"No Taxation without Representation" in the American Woman Suffrage Movement
Tutt, Juliana, Stanford Law Review
INTRODUCTION I. ACTION AND COMPLIANCE A. Calls to Action B. Action C. Compliance 1. Reluctance 2. Alternatives 3. Discouragement II. DEBATE A. Premise 1: Taxation Without Representation Is Tyranny B. Premise 2: Women Are Taxed C. Premise 3: Women Are Not Represented D. Conclusion and Corollary III. META-DEBATE A. Antis Against Taxpayer Suffrage B. Suffragists for Taxpayer Suffrage C. Antis for Taxpayer Suffrage D. Suffragists Against Taxpayer Suffrage IV. THE FEDERAL INCOME TAX CONCLUSION
A recent resurgence of "no taxation without representation" rhetoric has brought the motto to the forefront of American consciousness. The debate over voting rights continues for residents of Washington, D.C., where license plates bear the phrase "Taxation Without Representation." (1) Recent tax day protests employed Boston Tea Party symbolism, predictably sparking debate over the applicability of the "no taxation without representation" argument. (2) In a similar vein, a "Tea Party" was recently registered in Florida to compete against the more traditional political parties. (3)
These modern applications of the "no taxation without representation" argument inspire curiosity about past applications. How much impact has the argument historically had on broad social and political movements? This Note examines one such movement--American woman suffrage.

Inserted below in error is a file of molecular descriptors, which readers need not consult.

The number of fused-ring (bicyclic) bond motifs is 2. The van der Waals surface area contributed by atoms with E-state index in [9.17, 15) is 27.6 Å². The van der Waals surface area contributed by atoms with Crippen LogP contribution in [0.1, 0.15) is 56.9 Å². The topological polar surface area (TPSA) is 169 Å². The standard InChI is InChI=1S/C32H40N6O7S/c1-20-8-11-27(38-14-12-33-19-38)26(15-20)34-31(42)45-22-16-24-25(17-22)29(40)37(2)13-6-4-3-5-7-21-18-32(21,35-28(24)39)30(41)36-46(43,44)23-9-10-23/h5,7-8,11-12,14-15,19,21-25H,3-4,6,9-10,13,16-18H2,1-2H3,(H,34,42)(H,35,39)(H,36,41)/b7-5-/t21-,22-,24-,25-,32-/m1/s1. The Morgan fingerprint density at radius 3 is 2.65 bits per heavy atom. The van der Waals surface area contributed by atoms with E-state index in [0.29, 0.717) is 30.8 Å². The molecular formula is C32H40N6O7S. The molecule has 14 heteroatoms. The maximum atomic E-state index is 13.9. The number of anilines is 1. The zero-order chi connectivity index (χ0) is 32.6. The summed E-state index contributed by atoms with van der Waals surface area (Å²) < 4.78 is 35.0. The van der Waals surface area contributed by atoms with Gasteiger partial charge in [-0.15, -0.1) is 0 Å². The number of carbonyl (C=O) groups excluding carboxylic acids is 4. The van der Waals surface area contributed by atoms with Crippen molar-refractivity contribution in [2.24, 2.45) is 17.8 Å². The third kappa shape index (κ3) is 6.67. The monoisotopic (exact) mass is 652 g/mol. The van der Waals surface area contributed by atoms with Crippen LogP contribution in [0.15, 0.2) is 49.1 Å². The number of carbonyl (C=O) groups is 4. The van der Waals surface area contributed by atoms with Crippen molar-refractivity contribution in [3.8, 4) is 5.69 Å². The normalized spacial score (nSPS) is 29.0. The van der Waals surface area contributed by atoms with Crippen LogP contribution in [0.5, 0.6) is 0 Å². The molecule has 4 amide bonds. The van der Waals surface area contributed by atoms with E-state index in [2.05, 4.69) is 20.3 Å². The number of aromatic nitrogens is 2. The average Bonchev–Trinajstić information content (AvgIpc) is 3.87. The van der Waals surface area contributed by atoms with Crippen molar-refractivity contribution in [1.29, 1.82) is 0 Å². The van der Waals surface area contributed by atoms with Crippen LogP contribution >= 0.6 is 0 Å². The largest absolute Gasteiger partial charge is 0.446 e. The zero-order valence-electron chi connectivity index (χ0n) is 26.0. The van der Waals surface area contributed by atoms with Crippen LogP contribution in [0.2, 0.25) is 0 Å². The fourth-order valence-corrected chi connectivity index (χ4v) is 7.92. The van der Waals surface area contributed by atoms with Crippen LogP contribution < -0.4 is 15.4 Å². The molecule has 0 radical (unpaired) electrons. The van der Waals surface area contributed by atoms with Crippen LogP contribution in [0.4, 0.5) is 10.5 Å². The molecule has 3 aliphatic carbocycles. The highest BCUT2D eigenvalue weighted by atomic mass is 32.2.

Given the continuing popularity of the "no taxation without representation" catchphrase, one might expect American woman suffragists to have pounced on every opportunity to deploy it. But although many suffragists occasionally mentioned taxation, it was certainly not a focal point of the movement as a whole. Extended discussion of taxation was relatively rare. Most "no taxation without representation" arguments were buried within laundry lists or reduced to simply those four words (or some simple variation) with no further explanation. And only a handful of suffragists leveraged "no taxation without representation" into tax resistance.
On the other hand, American suffragists had a long time to discuss and debate every aspect of their campaign--it was seventy-two years from the 1848 Seneca Falls convention to the ratification of the Nineteenth Amendment in 1920. Suffragists produced such a massive amount of printed material during this time that even a secondary argument resulted in a huge array of source material. Taxation was a minor aspect of the suffrage movement only relative to other arguments.
Consequently, it is somewhat surprising that taxation in the American woman suffrage movement has been treated at length in the literature only twice before: in Carolyn C. Jones's article Dollars and Selves: Women's Tax Criticism and Resistance in the 1870s, (4) and in a chapter of Linda K. Kerber's book No Constitutional Right to Be Ladies: Women and the Obligations of Citizenship. (5) The former concentrates on the ways suffragists reformulated "dollars" arguments into "selves" arguments by metaphorically referring to pay inequity and household work, to take two examples, as "taxation." The latter is an insightful descriptive history of the taxation argument in the suffrage movement, using as its main example the Smith sisters' tax resistance. (6)
In this Note, I expand on this prior literature, focusing on why the taxation argument, which at first blush seems so promising, played such a (relatively) minor role in the American suffrage debate. (7) In addition to exploring this question, my research is important for several other reasons. First, the American woman suffrage movement provides a rich historical case study in the use of this rhetoric. The stories and arguments arising at the intersection of tax and woman suffrage are intelligent and entertaining, well worth study in their own right. These stories also provide a unique lens through which to view other important issues of the time, such as class, race, federalism, and, of course, tax and gender. …